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SPIVAK v. BRONSTEIN (03/19/51)


March 19, 1951


Appeal, No. 248, Jan. T., 1950, from decree of Court of Common Pleas No. 1 of Philadelphia County, Sept. T., 1946, in Equity, No. 1134, in case of Anne Spivak, Administratrix, Estate of Jacob Spivak, Deceased, v. Jules Bronstein, trading as J. and J. Bar and Grille, et ux. Decree affirmed.


Ivan Michaelson Czap, with him Henry W. Balka, for appellant.

Edward Stone, with him Shapiro, Rosenfeld & Stalberg, for appellee.

Before Drew, C.j., Stern, Stearne, Jones, Bell, Ladner and Chidsey, JJ.

Author: Ladner

[ 367 Pa. Page 72]


The plaintiff, Anne Spivak, is the widow and administratrix of Jacob Spivak who died intestate April 26, 1943, leaving to survive him, the plaintiff and one child, then about 2 1/2 years of age. At the time of his death Jacob Spivak was the partner of the defendant Jules Bronstein in a taproom and restaurant business. The partnership agreement contained no provision governing dissolution in case of death, but the administratrix without consent or approval of the Orphans' Court, entered into a new partnership agreement with the defendant on May 20, 1943. That agreement recited that Anne Spivak executed it "on her own behalf, and as administrator (sic) of the Estate of Jacob Spivak, and as Guardian of the minor heir, Allen Spivak." In fact she was not then and never was guardian of her son. The agreement further recited that it was desirous to carry on the said business for the benefit of the heirs of said decedent and the surviving partner. The decedent's interest was valued therein at $4000. According to its terms Bronstein was required to conduct the business, pay the plaintiff $40 a week and was to retain for himself the balance of profits. It also gave the defendant an option to purchase the interest of the plaintiff at an agreed valuation or at a valuation to be fixed by three appraisers to be selected as therein specified.

The new partnership conducted the business until August 28, 1946, when it was terminated by a written agreement by which plaintiff, "individually and as Administratrix

[ 367 Pa. Page 73]

    of the Estate of Jacob Spivak," sold her interest in the business (recited to be one half) to defendant for $8,500, reserving any right which she might have to an accounting for the profits from the date of the death of Jacob Spivak (April 26, 1943) to the date of this agreement (i.e., August 28, 1946).

On September 21, 1946, plaintiff, as administratrix, filed her bill in equity for an accounting against defendant, Jules Bronstein, and his wife. The bill after reciting the facts substantially as hereinbefore set forth, averred, inter alia, that her share of the profits were grossly in excess of the $40 a week paid her; that defendant Bronstein had fraudulently induced her to sell her interest to him by misrepresenting that he could not secure a renewal of the lease for the premises in which the business was carried on and would have to vacate the same. The bill prayed for an accounting and other relief.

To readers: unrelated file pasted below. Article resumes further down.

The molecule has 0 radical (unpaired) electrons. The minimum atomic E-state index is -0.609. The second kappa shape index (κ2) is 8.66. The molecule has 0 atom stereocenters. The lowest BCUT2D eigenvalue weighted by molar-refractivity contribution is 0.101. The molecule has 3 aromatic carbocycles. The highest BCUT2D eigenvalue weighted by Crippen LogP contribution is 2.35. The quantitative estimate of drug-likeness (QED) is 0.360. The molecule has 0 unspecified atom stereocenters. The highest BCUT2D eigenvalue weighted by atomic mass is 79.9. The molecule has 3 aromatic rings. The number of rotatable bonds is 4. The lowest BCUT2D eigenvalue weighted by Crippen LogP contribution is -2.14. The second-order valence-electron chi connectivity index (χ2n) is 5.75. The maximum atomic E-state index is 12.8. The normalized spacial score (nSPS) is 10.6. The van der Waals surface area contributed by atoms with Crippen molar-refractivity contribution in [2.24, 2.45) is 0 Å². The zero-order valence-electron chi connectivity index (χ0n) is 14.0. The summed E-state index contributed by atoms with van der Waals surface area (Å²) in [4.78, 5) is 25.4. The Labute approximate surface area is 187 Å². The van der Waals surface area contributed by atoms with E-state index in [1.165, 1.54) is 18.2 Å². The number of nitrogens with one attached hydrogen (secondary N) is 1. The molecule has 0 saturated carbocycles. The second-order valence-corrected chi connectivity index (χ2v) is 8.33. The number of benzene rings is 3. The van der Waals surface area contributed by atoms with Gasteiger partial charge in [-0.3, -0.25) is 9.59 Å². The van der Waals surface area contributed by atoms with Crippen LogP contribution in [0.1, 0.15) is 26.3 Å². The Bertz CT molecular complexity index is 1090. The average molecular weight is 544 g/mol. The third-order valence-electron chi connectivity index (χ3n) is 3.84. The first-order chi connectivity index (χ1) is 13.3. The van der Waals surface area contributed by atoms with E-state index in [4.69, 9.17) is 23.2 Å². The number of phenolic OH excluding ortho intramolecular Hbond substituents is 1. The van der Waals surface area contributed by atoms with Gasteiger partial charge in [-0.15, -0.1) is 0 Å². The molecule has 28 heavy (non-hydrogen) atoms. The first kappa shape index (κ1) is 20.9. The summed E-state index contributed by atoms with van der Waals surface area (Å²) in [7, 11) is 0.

After answer and issue, the cause came on for a hearing and the chancellor filed his adjudication in which he found the allegations of the bill as to fraud and mismanagement were not sustained and that under the agreements made by her she was not entitled individually to any accounting. He further found, however, that the rights of the minor for whom she purported to act as guardian, (but in fact was not the guardian) were not affected by her unauthorized acts. He concluded therefore that the administratrix was without authority to invest the minor son's share of his father's estate in a partnership with the surviving partner, that the minor was not barred by his mother's action from recovering any profits attributable to his one-quarter interest in the assets of the original partnership which she had permitted to remain in the new partnership.So far as her individual share (the other 1/4 interest) was concerned, the chancellor held she was

[ 367 Pa. Page 74]

    bound individually by her agreements. The bill was dismissed so far as Bronstein's wife was concerned.

Thereafter in due course a final decree was entered directing the defendant Jules Bronstein to render an account to plaintiff showing the value of interest of Jacob Spivak deceased, as of the date of his death, April 26, 1943, and of the profits derived from operation of the business since that date. The defendant was further ordered to pay the sum shown by such accounting which represented the share of the minor son together with profits attributable to the retention of that share in the business or interest at 6% in lieu of profits. But the defendant was allowed credit for one-half of the $40 weekly payments which were made pursuant to the agreement of May 20, 1943, one-half of the purchase price of the partnership business paid pursuant to the agreement of August 28, 1946, and any payments made out of the profits of the partnership to Anne Spivak in excess of the requirements of the 1943 agreement.

Thereafter, an assessor was appointed by the court pursuant to Equity Rule 65 to state the account. The court approved the assessor's report and found the sum due by the defendant pursuant to decree to be $8,267.64 which, with interest at 6% from August 28, 1946, viz., $1,777.54, made a total of $10,045.81, for which judgment was entered by decree of March 28, 1950. From this decree the defendant Bronstein prosecutes this appeal.

Counsel for appellant argues that since there was no finding of fraud or overreaching on the part of Bronstein and the new partnership agreement entered into with the administratrix was fair and equitable, an resulted in no loss to the estate, the minor was bound by it equally with his mother. We do not agree. The agreement was with a fiduciary whose limitations to enter into such a contract defendant was bound to

[ 367 Pa. Page 75]